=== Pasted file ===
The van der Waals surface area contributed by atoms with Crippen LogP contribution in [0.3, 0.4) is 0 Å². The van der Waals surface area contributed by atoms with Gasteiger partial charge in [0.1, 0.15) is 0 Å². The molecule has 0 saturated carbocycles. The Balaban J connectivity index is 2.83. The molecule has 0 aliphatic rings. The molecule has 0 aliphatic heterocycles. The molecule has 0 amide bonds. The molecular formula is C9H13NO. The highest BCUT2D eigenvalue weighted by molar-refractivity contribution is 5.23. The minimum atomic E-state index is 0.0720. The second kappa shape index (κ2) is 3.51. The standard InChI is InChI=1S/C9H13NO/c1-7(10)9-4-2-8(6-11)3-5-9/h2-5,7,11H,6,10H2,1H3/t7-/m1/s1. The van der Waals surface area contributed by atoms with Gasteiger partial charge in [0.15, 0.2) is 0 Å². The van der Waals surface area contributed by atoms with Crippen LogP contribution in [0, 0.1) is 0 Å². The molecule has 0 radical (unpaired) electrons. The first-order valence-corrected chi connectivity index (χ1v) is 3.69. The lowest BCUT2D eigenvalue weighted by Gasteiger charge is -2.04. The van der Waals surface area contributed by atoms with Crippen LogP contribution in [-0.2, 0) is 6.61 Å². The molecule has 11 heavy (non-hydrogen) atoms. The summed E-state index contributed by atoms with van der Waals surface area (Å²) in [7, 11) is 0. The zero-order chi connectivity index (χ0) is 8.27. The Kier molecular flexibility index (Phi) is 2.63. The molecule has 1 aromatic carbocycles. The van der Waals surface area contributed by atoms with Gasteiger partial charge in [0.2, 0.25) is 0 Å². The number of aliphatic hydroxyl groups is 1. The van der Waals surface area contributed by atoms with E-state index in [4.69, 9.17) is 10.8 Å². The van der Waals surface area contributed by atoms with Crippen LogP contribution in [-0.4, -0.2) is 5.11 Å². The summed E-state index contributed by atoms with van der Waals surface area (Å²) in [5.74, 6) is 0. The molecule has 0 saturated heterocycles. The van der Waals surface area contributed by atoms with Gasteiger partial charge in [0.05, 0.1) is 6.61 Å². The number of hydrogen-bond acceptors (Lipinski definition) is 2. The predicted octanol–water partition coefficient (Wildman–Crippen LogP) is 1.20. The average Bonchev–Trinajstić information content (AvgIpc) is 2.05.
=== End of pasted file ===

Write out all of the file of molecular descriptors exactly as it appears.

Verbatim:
The van der Waals surface area contributed by atoms with Crippen LogP contribution in [0.3, 0.4) is 0 Å². The van der Waals surface area contributed by atoms with Gasteiger partial charge in [0.1, 0.15) is 0 Å². The molecule has 0 saturated carbocycles. The Balaban J connectivity index is 2.83. The molecule has 0 aliphatic rings. The molecule has 0 aliphatic heterocycles. The molecule has 0 amide bonds. The molecular formula is C9H13NO. The highest BCUT2D eigenvalue weighted by molar-refractivity contribution is 5.23. The minimum atomic E-state index is 0.0720. The second kappa shape index (κ2) is 3.51. The standard InChI is InChI=1S/C9H13NO/c1-7(10)9-4-2-8(6-11)3-5-9/h2-5,7,11H,6,10H2,1H3/t7-/m1/s1. The van der Waals surface area contributed by atoms with Gasteiger partial charge in [0.15, 0.2) is 0 Å². The van der Waals surface area contributed by atoms with Crippen LogP contribution in [0, 0.1) is 0 Å². The molecule has 0 radical (unpaired) electrons. The first-order valence-corrected chi connectivity index (χ1v) is 3.69. The lowest BCUT2D eigenvalue weighted by Gasteiger charge is -2.04. The van der Waals surface area contributed by atoms with Crippen LogP contribution in [-0.2, 0) is 6.61 Å². The molecule has 11 heavy (non-hydrogen) atoms. The summed E-state index contributed by atoms with van der Waals surface area (Å²) in [7, 11) is 0. The zero-order chi connectivity index (χ0) is 8.27. The Kier molecular flexibility index (Phi) is 2.63. The molecule has 1 aromatic carbocycles. The van der Waals surface area contributed by atoms with Gasteiger partial charge in [0.2, 0.25) is 0 Å². The number of aliphatic hydroxyl groups is 1. The van der Waals surface area contributed by atoms with E-state index in [4.69, 9.17) is 10.8 Å². The van der Waals surface area contributed by atoms with Crippen LogP contribution in [-0.4, -0.2) is 5.11 Å². The summed E-state index contributed by atoms with van der Waals surface area (Å²) in [5.74, 6) is 0. The molecule has 0 saturated heterocycles. The van der Waals surface area contributed by atoms with Gasteiger partial charge in [0.05, 0.1) is 6.61 Å². The number of hydrogen-bond acceptors (Lipinski definition) is 2. The predicted octanol–water partition coefficient (Wildman–Crippen LogP) is 1.20. The average Bonchev–Trinajstić information content (AvgIpc) is 2.05.